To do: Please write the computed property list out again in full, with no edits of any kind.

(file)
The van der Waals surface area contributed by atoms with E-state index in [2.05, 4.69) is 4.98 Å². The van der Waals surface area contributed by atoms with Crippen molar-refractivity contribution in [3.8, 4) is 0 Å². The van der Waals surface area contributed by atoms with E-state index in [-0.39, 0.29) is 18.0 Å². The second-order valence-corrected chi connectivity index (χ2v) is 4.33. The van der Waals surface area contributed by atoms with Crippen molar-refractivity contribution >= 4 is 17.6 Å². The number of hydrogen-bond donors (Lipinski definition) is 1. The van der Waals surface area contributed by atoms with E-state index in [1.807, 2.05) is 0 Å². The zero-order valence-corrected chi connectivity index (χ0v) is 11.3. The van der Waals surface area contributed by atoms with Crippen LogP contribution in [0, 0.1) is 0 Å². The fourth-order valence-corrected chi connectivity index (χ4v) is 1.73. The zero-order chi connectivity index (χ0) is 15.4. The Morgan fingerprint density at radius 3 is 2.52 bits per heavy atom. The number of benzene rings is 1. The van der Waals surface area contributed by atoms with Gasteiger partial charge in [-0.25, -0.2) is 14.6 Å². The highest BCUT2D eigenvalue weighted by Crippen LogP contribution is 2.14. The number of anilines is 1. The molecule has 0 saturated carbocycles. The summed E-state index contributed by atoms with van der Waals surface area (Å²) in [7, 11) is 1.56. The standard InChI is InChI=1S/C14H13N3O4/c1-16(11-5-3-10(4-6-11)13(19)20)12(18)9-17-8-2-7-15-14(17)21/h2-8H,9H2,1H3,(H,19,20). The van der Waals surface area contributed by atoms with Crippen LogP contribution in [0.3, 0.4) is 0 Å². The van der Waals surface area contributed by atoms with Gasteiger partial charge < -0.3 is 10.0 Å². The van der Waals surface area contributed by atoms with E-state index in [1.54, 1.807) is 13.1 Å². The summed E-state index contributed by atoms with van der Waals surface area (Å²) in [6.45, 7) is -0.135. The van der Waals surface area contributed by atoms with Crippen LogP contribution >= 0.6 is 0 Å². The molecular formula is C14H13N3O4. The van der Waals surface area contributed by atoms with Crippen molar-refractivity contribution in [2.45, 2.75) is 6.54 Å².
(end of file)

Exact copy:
The van der Waals surface area contributed by atoms with E-state index in [2.05, 4.69) is 4.98 Å². The van der Waals surface area contributed by atoms with Crippen molar-refractivity contribution in [3.8, 4) is 0 Å². The van der Waals surface area contributed by atoms with E-state index in [-0.39, 0.29) is 18.0 Å². The second-order valence-corrected chi connectivity index (χ2v) is 4.33. The van der Waals surface area contributed by atoms with Crippen molar-refractivity contribution >= 4 is 17.6 Å². The number of hydrogen-bond donors (Lipinski definition) is 1. The van der Waals surface area contributed by atoms with E-state index in [1.807, 2.05) is 0 Å². The zero-order valence-corrected chi connectivity index (χ0v) is 11.3. The van der Waals surface area contributed by atoms with Crippen LogP contribution in [0, 0.1) is 0 Å². The fourth-order valence-corrected chi connectivity index (χ4v) is 1.73. The zero-order chi connectivity index (χ0) is 15.4. The Morgan fingerprint density at radius 3 is 2.52 bits per heavy atom. The number of benzene rings is 1. The van der Waals surface area contributed by atoms with Gasteiger partial charge in [-0.25, -0.2) is 14.6 Å². The highest BCUT2D eigenvalue weighted by Crippen LogP contribution is 2.14. The number of anilines is 1. The molecule has 0 saturated carbocycles. The summed E-state index contributed by atoms with van der Waals surface area (Å²) in [7, 11) is 1.56. The standard InChI is InChI=1S/C14H13N3O4/c1-16(11-5-3-10(4-6-11)13(19)20)12(18)9-17-8-2-7-15-14(17)21/h2-8H,9H2,1H3,(H,19,20). The van der Waals surface area contributed by atoms with Crippen LogP contribution in [0.3, 0.4) is 0 Å². The van der Waals surface area contributed by atoms with Gasteiger partial charge < -0.3 is 10.0 Å². The van der Waals surface area contributed by atoms with E-state index in [1.54, 1.807) is 13.1 Å². The summed E-state index contributed by atoms with van der Waals surface area (Å²) in [6.45, 7) is -0.135. The van der Waals surface area contributed by atoms with Crippen LogP contribution >= 0.6 is 0 Å². The molecular formula is C14H13N3O4. The van der Waals surface area contributed by atoms with Crippen molar-refractivity contribution in [2.45, 2.75) is 6.54 Å².